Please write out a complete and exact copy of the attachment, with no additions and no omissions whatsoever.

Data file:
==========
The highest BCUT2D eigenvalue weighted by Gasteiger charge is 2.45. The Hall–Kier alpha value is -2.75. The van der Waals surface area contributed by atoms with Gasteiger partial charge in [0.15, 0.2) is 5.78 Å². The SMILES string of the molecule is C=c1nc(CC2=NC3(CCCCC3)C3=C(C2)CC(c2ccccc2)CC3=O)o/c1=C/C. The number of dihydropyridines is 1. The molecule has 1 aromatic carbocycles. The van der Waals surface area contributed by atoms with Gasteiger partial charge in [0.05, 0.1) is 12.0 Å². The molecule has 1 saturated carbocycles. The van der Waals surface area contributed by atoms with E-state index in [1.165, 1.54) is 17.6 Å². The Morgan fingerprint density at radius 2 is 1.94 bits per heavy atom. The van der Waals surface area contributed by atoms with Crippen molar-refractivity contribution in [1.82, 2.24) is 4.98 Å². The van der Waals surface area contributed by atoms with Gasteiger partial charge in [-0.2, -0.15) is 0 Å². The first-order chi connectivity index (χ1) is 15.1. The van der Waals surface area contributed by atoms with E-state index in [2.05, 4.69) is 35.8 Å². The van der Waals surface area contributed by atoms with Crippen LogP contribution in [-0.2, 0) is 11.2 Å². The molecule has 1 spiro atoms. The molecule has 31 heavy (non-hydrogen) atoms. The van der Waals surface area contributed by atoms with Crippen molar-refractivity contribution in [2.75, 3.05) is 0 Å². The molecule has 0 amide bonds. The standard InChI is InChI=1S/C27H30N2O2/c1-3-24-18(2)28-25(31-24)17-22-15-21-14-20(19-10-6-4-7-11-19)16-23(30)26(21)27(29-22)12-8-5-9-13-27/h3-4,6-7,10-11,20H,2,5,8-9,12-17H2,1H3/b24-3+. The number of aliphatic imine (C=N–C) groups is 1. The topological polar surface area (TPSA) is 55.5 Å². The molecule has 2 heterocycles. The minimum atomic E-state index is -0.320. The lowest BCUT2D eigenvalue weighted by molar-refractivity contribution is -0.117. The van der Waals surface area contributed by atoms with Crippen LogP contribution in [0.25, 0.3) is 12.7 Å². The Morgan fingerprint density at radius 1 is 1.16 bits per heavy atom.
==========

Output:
The highest BCUT2D eigenvalue weighted by Gasteiger charge is 2.45. The Hall–Kier alpha value is -2.75. The van der Waals surface area contributed by atoms with Gasteiger partial charge in [0.15, 0.2) is 5.78 Å². The SMILES string of the molecule is C=c1nc(CC2=NC3(CCCCC3)C3=C(C2)CC(c2ccccc2)CC3=O)o/c1=C/C. The number of dihydropyridines is 1. The molecule has 1 aromatic carbocycles. The van der Waals surface area contributed by atoms with Gasteiger partial charge in [0.05, 0.1) is 12.0 Å². The molecule has 1 saturated carbocycles. The van der Waals surface area contributed by atoms with E-state index in [1.165, 1.54) is 17.6 Å². The Morgan fingerprint density at radius 2 is 1.94 bits per heavy atom. The van der Waals surface area contributed by atoms with Crippen molar-refractivity contribution in [1.82, 2.24) is 4.98 Å². The van der Waals surface area contributed by atoms with Gasteiger partial charge in [-0.2, -0.15) is 0 Å². The first-order chi connectivity index (χ1) is 15.1. The van der Waals surface area contributed by atoms with E-state index in [2.05, 4.69) is 35.8 Å². The van der Waals surface area contributed by atoms with Crippen LogP contribution in [-0.2, 0) is 11.2 Å². The molecule has 1 spiro atoms. The molecule has 31 heavy (non-hydrogen) atoms. The van der Waals surface area contributed by atoms with Crippen molar-refractivity contribution in [2.75, 3.05) is 0 Å². The molecule has 0 amide bonds. The standard InChI is InChI=1S/C27H30N2O2/c1-3-24-18(2)28-25(31-24)17-22-15-21-14-20(19-10-6-4-7-11-19)16-23(30)26(21)27(29-22)12-8-5-9-13-27/h3-4,6-7,10-11,20H,2,5,8-9,12-17H2,1H3/b24-3+. The number of aliphatic imine (C=N–C) groups is 1. The topological polar surface area (TPSA) is 55.5 Å². The molecule has 2 heterocycles. The minimum atomic E-state index is -0.320. The lowest BCUT2D eigenvalue weighted by molar-refractivity contribution is -0.117. The van der Waals surface area contributed by atoms with Crippen LogP contribution in [0.25, 0.3) is 12.7 Å². The Morgan fingerprint density at radius 1 is 1.16 bits per heavy atom.